New Jersey Film Festival

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This article was prepared for the April 3, 2002 edition of

U.S. 1 Newspaper. All rights reserved.

At the Movies

Long before the really big-budget, blockbuster

Hollywood

movie there were visions of grandeur germinating in every corner of

the nascent film industry. The same year Al Jolson took the industry

by storm with "The Jazz Singer," the first sound picture,

French filmmaker Abel Gance was busy perfecting his own epic —

a 240-minute silent masterpiece. "Napoleon" premiered at the

Paris Opera in 1927, even as the silent genre was starring its own

doomed future in the face.

Filmmaker and Rutgers curator Al Nigrin celebrates the Rutgers Film

Co-Op’s 20th anniversary with "Napoleon." One of his favorite

weaknesses, Gance’s anachronistic marvel was painstakingly

reconstructed

and restored by Kevin Brownlow in 1981.

The one-night-only screening features the original 240-minute version

of "Napoleon," a heroically sympathetic portrait of the French

ruler who was as doomed as the silent film genre. Gance’s innovations

included a groundbreaking triple-screen format, each monochrome screen

tinted in a different color, for its rousing finale.

In the "bottom line" department, the length and technical

virtuosity of Gance’s effort defeated its commercial distribution.

When MGM released the film in the U.S. it was cut to 75 minutes. Only

the basic storyline was left intact, even as its innovation,

creativity,

bravura, and pyrotechnics rested silently on the cutting-room floor.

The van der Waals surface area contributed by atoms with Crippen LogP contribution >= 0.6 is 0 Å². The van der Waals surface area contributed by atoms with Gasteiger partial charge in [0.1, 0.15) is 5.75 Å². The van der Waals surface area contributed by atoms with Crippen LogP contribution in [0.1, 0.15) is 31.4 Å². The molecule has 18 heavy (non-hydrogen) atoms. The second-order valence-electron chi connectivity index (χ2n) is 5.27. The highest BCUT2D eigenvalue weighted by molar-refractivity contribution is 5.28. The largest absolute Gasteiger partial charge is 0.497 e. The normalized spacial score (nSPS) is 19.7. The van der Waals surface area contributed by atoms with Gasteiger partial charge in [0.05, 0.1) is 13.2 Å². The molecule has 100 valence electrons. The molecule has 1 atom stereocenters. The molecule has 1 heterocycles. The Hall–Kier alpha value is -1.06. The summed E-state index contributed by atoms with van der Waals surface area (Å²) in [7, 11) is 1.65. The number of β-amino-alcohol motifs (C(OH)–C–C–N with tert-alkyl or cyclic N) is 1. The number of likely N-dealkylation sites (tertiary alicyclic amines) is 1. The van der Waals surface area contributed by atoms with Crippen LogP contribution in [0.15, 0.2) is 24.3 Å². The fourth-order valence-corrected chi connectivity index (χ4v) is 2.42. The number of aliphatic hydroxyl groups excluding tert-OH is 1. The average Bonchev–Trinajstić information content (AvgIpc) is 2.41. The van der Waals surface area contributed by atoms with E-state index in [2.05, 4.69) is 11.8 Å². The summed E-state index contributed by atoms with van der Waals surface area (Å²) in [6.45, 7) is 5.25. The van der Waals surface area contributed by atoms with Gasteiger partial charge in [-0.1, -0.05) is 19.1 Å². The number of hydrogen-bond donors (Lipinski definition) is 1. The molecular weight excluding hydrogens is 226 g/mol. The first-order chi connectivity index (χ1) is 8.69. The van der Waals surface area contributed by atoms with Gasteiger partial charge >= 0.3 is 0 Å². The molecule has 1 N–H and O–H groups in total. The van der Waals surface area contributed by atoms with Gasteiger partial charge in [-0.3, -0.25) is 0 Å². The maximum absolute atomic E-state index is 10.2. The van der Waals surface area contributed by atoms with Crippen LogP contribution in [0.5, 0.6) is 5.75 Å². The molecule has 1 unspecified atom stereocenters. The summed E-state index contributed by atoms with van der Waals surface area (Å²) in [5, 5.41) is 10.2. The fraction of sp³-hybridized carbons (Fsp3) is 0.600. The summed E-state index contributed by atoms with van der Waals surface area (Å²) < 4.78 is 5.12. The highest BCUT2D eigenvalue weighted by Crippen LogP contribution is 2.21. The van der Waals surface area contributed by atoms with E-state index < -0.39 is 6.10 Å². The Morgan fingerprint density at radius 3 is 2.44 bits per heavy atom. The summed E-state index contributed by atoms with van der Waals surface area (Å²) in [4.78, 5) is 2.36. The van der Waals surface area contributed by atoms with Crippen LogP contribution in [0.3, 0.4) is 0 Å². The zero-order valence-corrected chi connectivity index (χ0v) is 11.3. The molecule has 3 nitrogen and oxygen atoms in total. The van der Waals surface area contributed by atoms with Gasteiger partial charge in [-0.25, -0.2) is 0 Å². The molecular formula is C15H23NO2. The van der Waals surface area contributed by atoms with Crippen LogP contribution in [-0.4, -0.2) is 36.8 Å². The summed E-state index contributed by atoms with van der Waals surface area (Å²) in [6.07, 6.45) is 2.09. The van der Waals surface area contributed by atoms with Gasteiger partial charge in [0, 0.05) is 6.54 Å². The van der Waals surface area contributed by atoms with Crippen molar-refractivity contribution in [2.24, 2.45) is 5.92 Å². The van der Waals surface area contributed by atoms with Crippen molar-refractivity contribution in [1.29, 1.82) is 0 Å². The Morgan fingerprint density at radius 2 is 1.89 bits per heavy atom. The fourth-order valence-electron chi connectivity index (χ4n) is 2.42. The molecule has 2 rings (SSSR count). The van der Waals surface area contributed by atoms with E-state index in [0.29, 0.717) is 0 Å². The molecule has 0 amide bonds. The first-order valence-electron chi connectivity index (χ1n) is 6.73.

The film’s reconstruction, roughly 50 years after the original

release,

depended on some brilliant sleuthing by film historian Kevin Brownlow.

It was also a labor of love for Francis Ford Coppola and his father,

Carmine Coppola, who composed and conducted the live orchestral

accompaniment

at its 1981 Radio City Music Hall release. The New York audience of

1981 there greeted their efforts with as much enthusiasm as had

Gance’s

in 1927.

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New Jersey Film Festival

Napoleon, New Jersey Film Festival, Scott Hall 123,

College Avenue, New Brunswick, 732-932-8482. Rutgers Film Co-Op’s

20th anniversary features the 1927 epic silent masterpiece, directed

by Abel Gance. $10. Saturday, April 6, 7 p.m.

Wings of Desire, directed by Wim Wenders (1987), Friday

and Sunday, April 5 and 7. Napoleon directed by Abel Gance,

Saturday, April 6. The Town is Quiet, directed by Robert

Guediguian

(2001), Friday to Sunday, April 12 to 14.

Blossoms of Fire, directed by Maureen Gosling (2001);

Also Hybrid, directed by Monteith McCollum (2001), Friday to

Sunday, April 19 to 22. Peanuts and Grain, directed by Albert

Gabriel Nigrin (1995 & 2002), free at Borders, Wednesday, April 24.

Gloria (1980), directed by John Cassavettes, Friday, April

26. Everything For a Reason, directed by Vlas Parlapanides

(2000),

Saturday, April 27.


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